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Discussion Starter · #1 ·
I will be graduating this year from university with a BSc. in Physical Geography with honours. The four year degree took me a few extra years to complete, but that's fine. The problem is that I love the student lifestyle and the constant learning. The idea that I will have to get a career in 8 months frightens me. Ideally I would just take courses the rest of my life, but I have to be an adult** now. How have you guys coped with the transition into real-life?
 

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Hmm, there's always grad school. I'm not exactly sure what kind of career a major in Physical Geography would lead to... is it kind of like Earth Science? Maybe you could study meteorolgy or environmental science at a graduate level. Graduate degrees open a lot of doors career-wise anyhow, so that may be an option to consider.
 

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Hey Havalina,

If I were in your situation, I would talk to your academic advisor about grad school. Although grad school is expensive, there are many benefits:

1. It prolongs your life as a student and therefore postpones adulthood.
2. It looks great on the resume. Having a BA/BS is great, but having a Master's and a PHD is something spectacular.
3. Having grad school under your belt will give you more career opportunities in life.
 

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Coffee me.
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Discussion Starter · #4 ·
I've seriously been considering grad-school. But unfortunately finances/life is causing me to have to enter the workforce now. Plus the idea of having to defend my thesis is almost to frightening to bare.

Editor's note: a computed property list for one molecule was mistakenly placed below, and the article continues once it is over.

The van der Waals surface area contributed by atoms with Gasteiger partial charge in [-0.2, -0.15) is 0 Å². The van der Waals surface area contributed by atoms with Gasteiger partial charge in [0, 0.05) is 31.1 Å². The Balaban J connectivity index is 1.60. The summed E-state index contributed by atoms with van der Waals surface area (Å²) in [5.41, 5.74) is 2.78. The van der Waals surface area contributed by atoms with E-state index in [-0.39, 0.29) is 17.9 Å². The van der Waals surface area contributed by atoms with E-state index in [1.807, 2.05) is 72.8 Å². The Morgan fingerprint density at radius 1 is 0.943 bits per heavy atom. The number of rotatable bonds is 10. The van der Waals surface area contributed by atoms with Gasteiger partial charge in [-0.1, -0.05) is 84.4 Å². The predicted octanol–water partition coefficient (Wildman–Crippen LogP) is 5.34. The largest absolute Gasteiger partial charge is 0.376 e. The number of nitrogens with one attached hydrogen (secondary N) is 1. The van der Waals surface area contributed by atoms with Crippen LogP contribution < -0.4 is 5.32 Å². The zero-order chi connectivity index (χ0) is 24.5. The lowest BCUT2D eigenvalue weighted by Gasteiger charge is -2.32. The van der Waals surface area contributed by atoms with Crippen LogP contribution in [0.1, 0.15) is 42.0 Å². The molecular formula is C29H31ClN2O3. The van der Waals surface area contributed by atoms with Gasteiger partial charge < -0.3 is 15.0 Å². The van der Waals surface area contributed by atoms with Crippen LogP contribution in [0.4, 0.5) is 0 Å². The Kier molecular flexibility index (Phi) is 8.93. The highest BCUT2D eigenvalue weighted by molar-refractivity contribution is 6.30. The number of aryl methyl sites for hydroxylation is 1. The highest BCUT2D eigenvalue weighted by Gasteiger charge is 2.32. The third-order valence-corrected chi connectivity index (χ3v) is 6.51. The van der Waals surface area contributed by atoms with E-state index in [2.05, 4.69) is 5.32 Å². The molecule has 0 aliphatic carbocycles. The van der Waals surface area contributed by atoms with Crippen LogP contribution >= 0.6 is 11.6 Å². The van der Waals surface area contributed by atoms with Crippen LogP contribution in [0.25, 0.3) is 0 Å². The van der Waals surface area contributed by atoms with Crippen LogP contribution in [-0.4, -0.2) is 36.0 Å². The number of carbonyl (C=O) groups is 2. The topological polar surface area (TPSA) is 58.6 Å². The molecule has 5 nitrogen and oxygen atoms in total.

Thanks for the suggestions though.
 

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I went through the same thing after graduation. It was just this empty feeling of 'gosh, I'm really on my own now'. College wasn't all that great an experience for me but still... I felt protected and a sense of belonging to a community while there. Now it was survival of the fittest.

Anyway, you do move on and get a job. And you discover you can also get a sense of community at work. Your employer will also let you take classes sometimes so it can feel like school in some ways. I actually found work to be better, at least socially for me. Some people find the work environment to be more daunting than school. But for some reason, I found some very supportive co-workers and I grew a lot because of it. I had enormous difficulty making friends in college but never had that problem at any full time job.

Some things that might help is having an internship at a place you want to keep working for after school. I didn't do this during college, but did during grad school and the transition was much smoother. Already knew where I was going to work and what to expect. So definitely do internships at places you'd consider working at.
 
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